TORMENT OF THE FLESH

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by Eddy Saller

grade: 7.5

Drawing heavily from American noir films, as well as from the successful French polar films, Torment of the Flesh takes its cue from a series of feature films produced in Austria from the immediate post-war period, in which for the first time – just as had happened in Italy with Neorealism – there was talk of poverty and of the numerous consequences – moral and material – that the war had had on the entire population.

A new “M”

“Women’s legs are ​compasses that roam​​ the ​earthly ​globe”, said the great François Truffaut. And it is precisely on numerous shots of women’s legs that Eddy Saller’s camera focuses in the opening of his Torment of the Flesh (original title: Geissel des Fleisches), where, in fact, women’s legs are considered almost as ‘cult objects’, capable of attracting the gaze of men, as well as arousing the instincts of criminals.

Every year, numerous rape murders take place in Vienna. It was precisely from these facts that Saller took his cue for an intriguing crime thriller with noir undertones that was totally innovative for the time – 1965, in fact – when the era of the Wiener Films officially came to an end and, for the first time, the ‘other face of Vienna’ was also being depicted in films. A Vienna that was very different from the idyllic images of costume balls or tender love stories born during a summer walk in the Grinzig hills.

Vienna serves as the perfect setting for the adventures of Alexander Jablonsky (played by Herbert Fux), a former sex offender with a long criminal record who is currently working as a pianist in a night club. Suddenly, a young dancer from the Opera House is strangled in the shower. Needless to say, Jablonsky is immediately suspected of the murder. But will this really be the case? Starting with a lengthy trial, during which the man’s defence lawyer will try in every way to prove his innocence, a long flashback retraces Jablonsky’s life, in parallel with the investigation into the murder.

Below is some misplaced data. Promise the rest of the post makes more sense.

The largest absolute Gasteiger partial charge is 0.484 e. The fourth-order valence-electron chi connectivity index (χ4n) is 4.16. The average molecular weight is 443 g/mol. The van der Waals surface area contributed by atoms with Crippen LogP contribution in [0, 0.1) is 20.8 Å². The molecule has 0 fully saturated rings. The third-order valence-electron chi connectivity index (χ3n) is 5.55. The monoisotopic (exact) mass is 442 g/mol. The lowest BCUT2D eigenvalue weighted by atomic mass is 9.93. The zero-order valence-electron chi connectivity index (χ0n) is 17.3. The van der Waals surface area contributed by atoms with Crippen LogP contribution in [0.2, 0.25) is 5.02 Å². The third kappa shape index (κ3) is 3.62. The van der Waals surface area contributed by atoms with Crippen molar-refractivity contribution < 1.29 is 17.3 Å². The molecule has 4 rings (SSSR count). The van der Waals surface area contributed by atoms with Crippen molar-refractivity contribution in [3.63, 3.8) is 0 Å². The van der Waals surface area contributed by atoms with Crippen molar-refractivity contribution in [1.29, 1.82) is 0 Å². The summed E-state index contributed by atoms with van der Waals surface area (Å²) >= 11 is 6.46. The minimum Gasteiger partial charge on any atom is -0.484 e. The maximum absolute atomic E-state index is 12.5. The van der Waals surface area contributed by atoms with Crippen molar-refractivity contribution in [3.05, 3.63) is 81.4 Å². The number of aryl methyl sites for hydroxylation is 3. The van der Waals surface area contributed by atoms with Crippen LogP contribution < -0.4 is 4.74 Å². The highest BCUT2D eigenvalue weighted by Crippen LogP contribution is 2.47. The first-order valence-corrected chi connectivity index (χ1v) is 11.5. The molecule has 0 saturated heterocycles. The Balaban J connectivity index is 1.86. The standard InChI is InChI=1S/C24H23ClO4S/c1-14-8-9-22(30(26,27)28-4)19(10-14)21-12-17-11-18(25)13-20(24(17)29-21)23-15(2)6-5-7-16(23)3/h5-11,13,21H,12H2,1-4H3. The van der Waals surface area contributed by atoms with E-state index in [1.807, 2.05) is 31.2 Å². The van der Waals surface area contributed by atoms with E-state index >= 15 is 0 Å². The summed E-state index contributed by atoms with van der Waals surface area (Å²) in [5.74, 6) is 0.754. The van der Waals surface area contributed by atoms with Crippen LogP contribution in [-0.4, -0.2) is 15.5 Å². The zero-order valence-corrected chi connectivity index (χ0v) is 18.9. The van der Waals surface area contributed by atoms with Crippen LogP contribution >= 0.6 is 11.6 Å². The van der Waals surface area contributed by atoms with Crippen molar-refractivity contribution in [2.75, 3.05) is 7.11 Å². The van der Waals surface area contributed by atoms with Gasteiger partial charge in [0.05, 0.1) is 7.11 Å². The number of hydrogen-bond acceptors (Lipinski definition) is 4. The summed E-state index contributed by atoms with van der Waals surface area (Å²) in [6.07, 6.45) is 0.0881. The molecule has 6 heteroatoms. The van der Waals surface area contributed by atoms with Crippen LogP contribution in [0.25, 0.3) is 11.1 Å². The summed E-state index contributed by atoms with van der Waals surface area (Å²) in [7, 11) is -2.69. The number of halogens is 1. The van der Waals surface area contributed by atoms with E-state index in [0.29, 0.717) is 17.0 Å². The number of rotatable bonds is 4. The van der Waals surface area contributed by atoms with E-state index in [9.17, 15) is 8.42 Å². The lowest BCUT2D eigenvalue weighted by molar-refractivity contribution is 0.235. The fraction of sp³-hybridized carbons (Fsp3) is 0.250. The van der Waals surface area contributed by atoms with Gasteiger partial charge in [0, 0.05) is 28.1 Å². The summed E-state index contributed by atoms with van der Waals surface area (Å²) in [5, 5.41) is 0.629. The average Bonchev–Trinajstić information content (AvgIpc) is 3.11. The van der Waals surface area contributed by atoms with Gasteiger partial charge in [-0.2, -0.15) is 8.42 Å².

Thus begins a series of intrigues and unexpected twists and turns, which – supported and emphasised by an agile camera and frenetic editing (the director’s long experience in the field of advertising is evident here) – successfully create a good crescendo of tension and suspense as the end approaches.

Drawing heavily from American noir films, as well as from the successful French polar films, Torment of the Flesh takes its cue from a series of feature films produced in Austria in the immediate post-war period, in which for the first time – just as had happened in Italy with Neorealism – poverty and the numerous consequences – both moral and material – that the war had had on the entire population were dealt with. Unlike the previous decade, however, Eddy Saller went further. And to a mise-en-scene that fully recalls the cinema of reality, he preferred a much more pronounced, almost revolutionary direction, complete with rather bloody moments and nude scenes recorded by the camera.

Nothing is concealed in front of the camera in Torment of the Flesh. And if this particular directorial approach – within which there is also a certain touch of irony – probably partly influenced the scandalous Die Verwundbaren, directed two years later by Leo Tichat, at the same time, in the year the film premiered on the big screen, immediately seemed like something new and innovative in national film industry. With numerous morally ambiguous and controversial elements within it. But that, of course, is another story.

Original title: Geissel des Fleisches
Directed by: Eddy Saller
Country/year: Austria / 1965
Running time: 83’
Genre: mistery, noir
Cast: Herbert Fux, Hermann Laforet, Hanns Obonya, Peter Janisch, Josef Loibl, Thomas Hörbiger, Hans Baldauf, Johannes Ferigo, Richard H. Lenau, Rudi Schippel, Edith Leyrer, Ingrid Malinka, Elisabeth Terval, Sieglinde Koch, Birgit Pawlik, Irene Hannek, Ingrid Schlemmer, Karin Schmidt, Paula Elges
Screenplay: Eddy Saller
Cinematography: Hanns König, Edgar Osterberger
Produced by: Commerz Film

Info: the page of Torment of the Flesh on iMDb; the page of Torment of the Flesh on the website of the Filmarchiv Austria